Intermittent fasting 14:10 requires you to fast for 14 hours and eat all your calories within 10 hours each day. Intermittent fasting (IF) is an increasingly popular eating pattern. It has shown promising weight loss results in both animal and human studies.
Besides, IF can lower inflammation, improve insulin sensitivity, and reduce the blood levels of certain fats. There are many ways to do intermittent fasting. These include the 5:2 diet, 16:8 method, 20-hour fasts, 24-hour fasts, and alternate-day fasting (ADF).
Among these, the 16:8 method and ADF have gained widespread popularity in recent years. The majority of scientific studies have used either of these methods more than any other type of IF.
This article takes a closer look at the weight loss benefits of the lesser-known 14/10 method, based on evidence.
14:10 is a type of intermittent fasting. Unlike the popular 16:8 method, it has a new ratio of fasting and feeding periods. Intermittent fasting 14:10 has an eating window of 10 hours and a fasting window of 14 hours.
One common approach to doing this is to eat normally in the hours between 9 a.m. and 7 p.m. The period between 7 p.m. and 9 a.m. the next day is the fasting window. During the feeding period, you can eat your usual meals and snacks.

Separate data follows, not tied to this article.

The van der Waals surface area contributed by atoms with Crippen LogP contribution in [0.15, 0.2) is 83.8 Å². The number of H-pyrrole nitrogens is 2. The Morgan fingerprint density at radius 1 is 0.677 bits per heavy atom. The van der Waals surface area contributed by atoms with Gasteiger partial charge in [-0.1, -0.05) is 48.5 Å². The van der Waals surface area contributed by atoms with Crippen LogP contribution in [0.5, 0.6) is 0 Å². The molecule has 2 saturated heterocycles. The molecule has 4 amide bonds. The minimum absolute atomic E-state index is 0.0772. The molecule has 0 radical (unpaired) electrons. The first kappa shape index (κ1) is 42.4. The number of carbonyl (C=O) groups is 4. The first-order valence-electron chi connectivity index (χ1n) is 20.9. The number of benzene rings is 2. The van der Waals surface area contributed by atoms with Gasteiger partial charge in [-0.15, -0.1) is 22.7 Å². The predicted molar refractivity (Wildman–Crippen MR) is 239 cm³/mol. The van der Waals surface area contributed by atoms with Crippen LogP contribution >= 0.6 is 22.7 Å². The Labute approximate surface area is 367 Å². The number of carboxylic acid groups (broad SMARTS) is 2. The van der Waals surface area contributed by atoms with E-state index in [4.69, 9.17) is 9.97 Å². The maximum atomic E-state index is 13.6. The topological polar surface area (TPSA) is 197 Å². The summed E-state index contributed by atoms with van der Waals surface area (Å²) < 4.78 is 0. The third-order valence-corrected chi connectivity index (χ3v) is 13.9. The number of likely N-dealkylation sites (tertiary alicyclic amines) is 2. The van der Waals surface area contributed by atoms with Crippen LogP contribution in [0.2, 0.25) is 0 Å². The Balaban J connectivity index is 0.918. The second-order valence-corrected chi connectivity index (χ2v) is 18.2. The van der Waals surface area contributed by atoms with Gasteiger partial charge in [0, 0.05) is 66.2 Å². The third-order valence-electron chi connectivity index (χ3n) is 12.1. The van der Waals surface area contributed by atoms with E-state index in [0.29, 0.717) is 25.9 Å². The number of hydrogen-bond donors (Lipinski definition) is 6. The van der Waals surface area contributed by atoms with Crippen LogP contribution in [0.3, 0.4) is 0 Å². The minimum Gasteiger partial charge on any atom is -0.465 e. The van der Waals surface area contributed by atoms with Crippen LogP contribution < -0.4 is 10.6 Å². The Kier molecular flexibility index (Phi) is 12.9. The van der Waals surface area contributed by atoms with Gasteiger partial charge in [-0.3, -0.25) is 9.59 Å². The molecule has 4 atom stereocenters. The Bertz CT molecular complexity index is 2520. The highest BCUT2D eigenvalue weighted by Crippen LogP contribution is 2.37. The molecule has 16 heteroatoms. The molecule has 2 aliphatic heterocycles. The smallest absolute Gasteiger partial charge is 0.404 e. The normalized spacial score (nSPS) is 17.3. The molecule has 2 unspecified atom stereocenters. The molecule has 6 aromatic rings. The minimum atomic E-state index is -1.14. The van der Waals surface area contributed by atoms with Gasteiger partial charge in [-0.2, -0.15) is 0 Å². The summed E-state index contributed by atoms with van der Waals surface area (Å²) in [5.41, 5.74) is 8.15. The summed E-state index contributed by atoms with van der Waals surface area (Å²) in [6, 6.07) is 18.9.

Likewise, during the fasting window, you are not allowed to eat any calories. However, you can drink water and unsweetened coffee or green tea.
Any type of fasting is more beneficial than eating throughout the day and night.
Availability of food and changing lifestyle has made it possible for us to eat anytime we want. This can cause an excess of calories, which ultimately leads to weight gain. There are several benefits of intermittent fasting 14:10, such as:
Further Reading: How to Stop Intermittent Fasting Headaches Fast
Only a few studies have used the 14:10 method. That said, some studies have found that fasting for 14 hours each day can aid weight loss.
According to scientists, taking all your calories within the 10-hour window can help repair genetic defects associated with obesity and chronic diseases. The study appeared in the journal Cell Metabolism, 2018.
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